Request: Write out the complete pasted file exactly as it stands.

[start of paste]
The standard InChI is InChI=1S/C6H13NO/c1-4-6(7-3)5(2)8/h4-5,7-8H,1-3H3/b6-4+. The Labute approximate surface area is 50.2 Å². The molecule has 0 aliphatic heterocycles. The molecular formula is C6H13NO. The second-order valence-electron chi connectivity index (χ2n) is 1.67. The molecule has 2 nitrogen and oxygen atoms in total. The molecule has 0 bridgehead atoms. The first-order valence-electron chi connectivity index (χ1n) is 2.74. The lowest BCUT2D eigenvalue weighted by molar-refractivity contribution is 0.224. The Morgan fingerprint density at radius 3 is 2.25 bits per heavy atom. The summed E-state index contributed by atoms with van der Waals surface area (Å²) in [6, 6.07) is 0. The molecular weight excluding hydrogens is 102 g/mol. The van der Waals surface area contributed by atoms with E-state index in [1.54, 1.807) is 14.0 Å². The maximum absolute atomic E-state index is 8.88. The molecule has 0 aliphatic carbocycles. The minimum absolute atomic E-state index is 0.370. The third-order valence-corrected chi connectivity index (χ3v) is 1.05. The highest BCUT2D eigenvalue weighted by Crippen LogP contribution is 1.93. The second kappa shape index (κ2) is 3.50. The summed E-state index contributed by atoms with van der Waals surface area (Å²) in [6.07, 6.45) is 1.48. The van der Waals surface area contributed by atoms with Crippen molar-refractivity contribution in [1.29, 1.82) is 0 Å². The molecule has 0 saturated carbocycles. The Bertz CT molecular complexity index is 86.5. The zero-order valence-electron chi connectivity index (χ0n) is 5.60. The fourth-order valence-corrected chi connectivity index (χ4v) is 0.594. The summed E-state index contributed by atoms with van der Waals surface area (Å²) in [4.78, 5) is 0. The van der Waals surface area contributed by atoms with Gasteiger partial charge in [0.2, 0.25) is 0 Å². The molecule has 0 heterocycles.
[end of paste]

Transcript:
The standard InChI is InChI=1S/C6H13NO/c1-4-6(7-3)5(2)8/h4-5,7-8H,1-3H3/b6-4+. The Labute approximate surface area is 50.2 Å². The molecule has 0 aliphatic heterocycles. The molecular formula is C6H13NO. The second-order valence-electron chi connectivity index (χ2n) is 1.67. The molecule has 2 nitrogen and oxygen atoms in total. The molecule has 0 bridgehead atoms. The first-order valence-electron chi connectivity index (χ1n) is 2.74. The lowest BCUT2D eigenvalue weighted by molar-refractivity contribution is 0.224. The Morgan fingerprint density at radius 3 is 2.25 bits per heavy atom. The summed E-state index contributed by atoms with van der Waals surface area (Å²) in [6, 6.07) is 0. The molecular weight excluding hydrogens is 102 g/mol. The van der Waals surface area contributed by atoms with E-state index in [1.54, 1.807) is 14.0 Å². The maximum absolute atomic E-state index is 8.88. The molecule has 0 aliphatic carbocycles. The minimum absolute atomic E-state index is 0.370. The third-order valence-corrected chi connectivity index (χ3v) is 1.05. The highest BCUT2D eigenvalue weighted by Crippen LogP contribution is 1.93. The second kappa shape index (κ2) is 3.50. The summed E-state index contributed by atoms with van der Waals surface area (Å²) in [6.07, 6.45) is 1.48. The van der Waals surface area contributed by atoms with Crippen molar-refractivity contribution in [1.29, 1.82) is 0 Å². The molecule has 0 saturated carbocycles. The Bertz CT molecular complexity index is 86.5. The zero-order valence-electron chi connectivity index (χ0n) is 5.60. The fourth-order valence-corrected chi connectivity index (χ4v) is 0.594. The summed E-state index contributed by atoms with van der Waals surface area (Å²) in [4.78, 5) is 0. The van der Waals surface area contributed by atoms with Gasteiger partial charge in [0.2, 0.25) is 0 Å². The molecule has 0 heterocycles.